The comprehensive bill they have now, after they stripped out the public option, in my judgment, is more a sell-out to the insurance industry than it is actually a bill that will help people.

VAN SUSTEREN: All right. Now, let's talk about "Celebrity Apprentice", since that is how I lured you here, is to talk about the new show. It airs Sunday night. It is with Donald Trump, who are you competing with?

BLAGOJEVICH: A lot of great celebrities and men and women successful in their own right, Sharon Osbourne, Cyndi Lauper, Darryl Strawberry, Sinbad, Michael Johnson, an Olympic gold medalist, Bret Michaels, a rock star, just any number of successful celebrities, Summer Sanders, another Olympic star, and then there is me.

So, it is kind of a strange way to make a living these days, at least for now it is an opportunity that most people don't get, and not withstanding the fact that I would much rather still be the governor of Illinois, I'm lucky and blessed to have been given an opportunity like this by Donald Trump to be able to compete on a show like that

VAN SUSTEREN: Is the show already in the can? So we are just going to see the first airing, so you have had a chance to meet everybody?

BLAGOJEVICH: There's a contractual situation. I'm obligated--

VAN SUSTEREN: I won't ask the end result. I basically wanted to know if you have you met people like Cyndi Lauper? Have you met Sharon Osbourne? Have you met Donald Trump? Have you met these people already?

BLAGOJEVICH: Yes. The first episode is on Sunday and I'm keeping my fingers crossed, I hope I don't get fired.

VAN SUSTEREN: What is the attraction to this for you, just fun?

BLAGOJEVICH: Well, No. Two-fold, it is partly you are compensated for doing it. And because of what's happened it is very hard to earn a living while I work through these false accusations. So, there is certainly that consideration. The other part is you get to fight and compete for a charity you believe in. I'm out there trying to help the Children's Cancer Center in Tampa, Florida, which raises money for children and their families who are suffering from pediatric cancer. If I could be successful on the show, then we'll be able to raise money to help that organization that helps kids who have cancer.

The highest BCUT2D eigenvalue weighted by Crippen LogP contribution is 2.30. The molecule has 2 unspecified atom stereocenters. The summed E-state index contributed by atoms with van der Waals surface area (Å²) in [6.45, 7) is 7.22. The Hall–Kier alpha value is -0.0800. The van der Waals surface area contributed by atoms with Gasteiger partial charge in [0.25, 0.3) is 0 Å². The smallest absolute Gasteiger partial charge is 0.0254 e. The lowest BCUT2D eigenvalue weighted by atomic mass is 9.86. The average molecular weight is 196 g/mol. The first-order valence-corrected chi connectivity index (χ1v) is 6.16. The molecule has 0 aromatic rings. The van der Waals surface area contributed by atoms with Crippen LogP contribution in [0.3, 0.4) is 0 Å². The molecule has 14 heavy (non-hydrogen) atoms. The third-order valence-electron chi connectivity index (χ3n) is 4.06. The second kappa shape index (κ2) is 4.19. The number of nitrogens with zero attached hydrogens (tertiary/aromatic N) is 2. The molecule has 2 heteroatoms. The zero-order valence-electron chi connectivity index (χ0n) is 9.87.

VAN SUSTEREN: Is Donald Trump tough?

BLAGOJEVICH: Donald Trump is a great inspiration. He's obviously someone who has known Olympian success, big real estate mogul, throughout the 1980s, his success and legend grew. Then when the economy went south in the early 1990s, it took him with them. He was $900 million in debt. He was on the top of the mountain and fell right back down. Instead of whining and complaining he picked himself up, he brushed himself off, he fought back and he's now bigger than he ever was before.

When I look at his story, look at the courage he had to fight back, it inspires me to fight back with what has happened to me in my particular situation. And I hope it is an inspiration to people across America, who are kind of down on their luck now. There are a lot of people out there who have lost their jobs, who are struggling, who are afraid they may not have a jobs that they have today, tomorrow. And so you look at a guy like Donald Trump. And yes, obviously, he's in a league of his own.

But stories like that, I think can be helpful, inspirational to people, to keep fighting and never quitting. Believe in yourself and believe, ultimately that if you have right on your side and you work hard, you can turn misfortune and adversity into success, and even greater success. Trump is an example of that.

VAN SUSTEREN: One other quick question since you are not on 10 Eastern Monday through Friday, let me just ask you so the viewers get it. What night is the first episode? I know we have already said it, but tell them again.

BLAGOJEVICH: It is Sunday night on NBC. I hope they tune in. And I hope I don't get fired.

VAN SUSTEREN: All right, Governor thank you very much. I hope you will come back.

BLAGOJEVICH: Thanks Greta, thanks for having me.

(END VIDEOTAPE)